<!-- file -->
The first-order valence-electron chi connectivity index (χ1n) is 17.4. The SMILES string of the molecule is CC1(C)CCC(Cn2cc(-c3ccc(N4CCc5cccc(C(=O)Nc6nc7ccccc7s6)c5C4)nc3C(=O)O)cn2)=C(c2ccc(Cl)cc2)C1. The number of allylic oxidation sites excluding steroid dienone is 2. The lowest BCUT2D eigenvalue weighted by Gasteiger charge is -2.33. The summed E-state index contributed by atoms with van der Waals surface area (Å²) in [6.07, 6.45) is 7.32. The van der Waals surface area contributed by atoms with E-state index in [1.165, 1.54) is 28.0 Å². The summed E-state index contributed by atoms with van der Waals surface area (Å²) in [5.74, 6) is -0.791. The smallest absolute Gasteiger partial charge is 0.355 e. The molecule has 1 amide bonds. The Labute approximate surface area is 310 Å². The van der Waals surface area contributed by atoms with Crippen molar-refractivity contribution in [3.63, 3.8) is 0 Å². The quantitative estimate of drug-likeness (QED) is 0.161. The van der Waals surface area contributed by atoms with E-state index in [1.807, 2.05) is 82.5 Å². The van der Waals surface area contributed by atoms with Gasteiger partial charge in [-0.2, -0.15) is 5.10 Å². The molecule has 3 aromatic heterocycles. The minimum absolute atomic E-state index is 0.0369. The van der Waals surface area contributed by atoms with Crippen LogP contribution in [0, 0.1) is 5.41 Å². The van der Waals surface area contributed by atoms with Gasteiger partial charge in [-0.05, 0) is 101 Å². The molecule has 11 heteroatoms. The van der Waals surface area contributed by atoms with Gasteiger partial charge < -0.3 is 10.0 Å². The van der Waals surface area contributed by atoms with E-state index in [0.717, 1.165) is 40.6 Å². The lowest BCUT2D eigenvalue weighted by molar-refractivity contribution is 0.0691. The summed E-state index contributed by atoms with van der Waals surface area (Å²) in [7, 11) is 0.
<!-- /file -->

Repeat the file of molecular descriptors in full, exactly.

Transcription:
The first-order valence-electron chi connectivity index (χ1n) is 17.4. The SMILES string of the molecule is CC1(C)CCC(Cn2cc(-c3ccc(N4CCc5cccc(C(=O)Nc6nc7ccccc7s6)c5C4)nc3C(=O)O)cn2)=C(c2ccc(Cl)cc2)C1. The number of allylic oxidation sites excluding steroid dienone is 2. The lowest BCUT2D eigenvalue weighted by Gasteiger charge is -2.33. The summed E-state index contributed by atoms with van der Waals surface area (Å²) in [6.07, 6.45) is 7.32. The van der Waals surface area contributed by atoms with E-state index in [1.165, 1.54) is 28.0 Å². The summed E-state index contributed by atoms with van der Waals surface area (Å²) in [5.74, 6) is -0.791. The smallest absolute Gasteiger partial charge is 0.355 e. The molecule has 1 amide bonds. The Labute approximate surface area is 310 Å². The van der Waals surface area contributed by atoms with Crippen molar-refractivity contribution in [3.63, 3.8) is 0 Å². The quantitative estimate of drug-likeness (QED) is 0.161. The van der Waals surface area contributed by atoms with E-state index in [1.807, 2.05) is 82.5 Å². The van der Waals surface area contributed by atoms with Gasteiger partial charge in [-0.2, -0.15) is 5.10 Å². The molecule has 3 aromatic heterocycles. The minimum absolute atomic E-state index is 0.0369. The van der Waals surface area contributed by atoms with Crippen LogP contribution in [0, 0.1) is 5.41 Å². The van der Waals surface area contributed by atoms with Gasteiger partial charge in [-0.05, 0) is 101 Å². The molecule has 11 heteroatoms. The van der Waals surface area contributed by atoms with Gasteiger partial charge < -0.3 is 10.0 Å². The van der Waals surface area contributed by atoms with E-state index in [0.717, 1.165) is 40.6 Å². The lowest BCUT2D eigenvalue weighted by molar-refractivity contribution is 0.0691. The summed E-state index contributed by atoms with van der Waals surface area (Å²) in [7, 11) is 0.